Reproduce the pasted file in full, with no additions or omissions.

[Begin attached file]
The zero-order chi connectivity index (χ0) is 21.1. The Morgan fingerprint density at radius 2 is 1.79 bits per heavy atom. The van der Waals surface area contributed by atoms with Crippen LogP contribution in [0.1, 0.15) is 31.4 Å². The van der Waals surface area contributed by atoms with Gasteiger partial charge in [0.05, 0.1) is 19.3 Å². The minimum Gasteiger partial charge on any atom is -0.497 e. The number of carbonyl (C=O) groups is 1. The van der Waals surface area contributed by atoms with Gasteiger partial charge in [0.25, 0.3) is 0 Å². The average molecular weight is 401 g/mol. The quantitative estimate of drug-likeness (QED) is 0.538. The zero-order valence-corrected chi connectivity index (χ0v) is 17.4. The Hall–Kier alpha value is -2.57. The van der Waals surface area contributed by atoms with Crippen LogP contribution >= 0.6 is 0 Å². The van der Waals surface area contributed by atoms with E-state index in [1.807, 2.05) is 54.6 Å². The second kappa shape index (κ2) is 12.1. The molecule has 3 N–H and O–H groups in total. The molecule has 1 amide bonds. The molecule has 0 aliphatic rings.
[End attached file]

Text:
The zero-order chi connectivity index (χ0) is 21.1. The Morgan fingerprint density at radius 2 is 1.79 bits per heavy atom. The van der Waals surface area contributed by atoms with Crippen LogP contribution in [0.1, 0.15) is 31.4 Å². The van der Waals surface area contributed by atoms with Gasteiger partial charge in [0.05, 0.1) is 19.3 Å². The minimum Gasteiger partial charge on any atom is -0.497 e. The number of carbonyl (C=O) groups is 1. The van der Waals surface area contributed by atoms with Gasteiger partial charge in [0.25, 0.3) is 0 Å². The average molecular weight is 401 g/mol. The quantitative estimate of drug-likeness (QED) is 0.538. The zero-order valence-corrected chi connectivity index (χ0v) is 17.4. The Hall–Kier alpha value is -2.57. The van der Waals surface area contributed by atoms with Crippen LogP contribution >= 0.6 is 0 Å². The van der Waals surface area contributed by atoms with E-state index in [1.807, 2.05) is 54.6 Å². The second kappa shape index (κ2) is 12.1. The molecule has 3 N–H and O–H groups in total. The molecule has 1 amide bonds. The molecule has 0 aliphatic rings.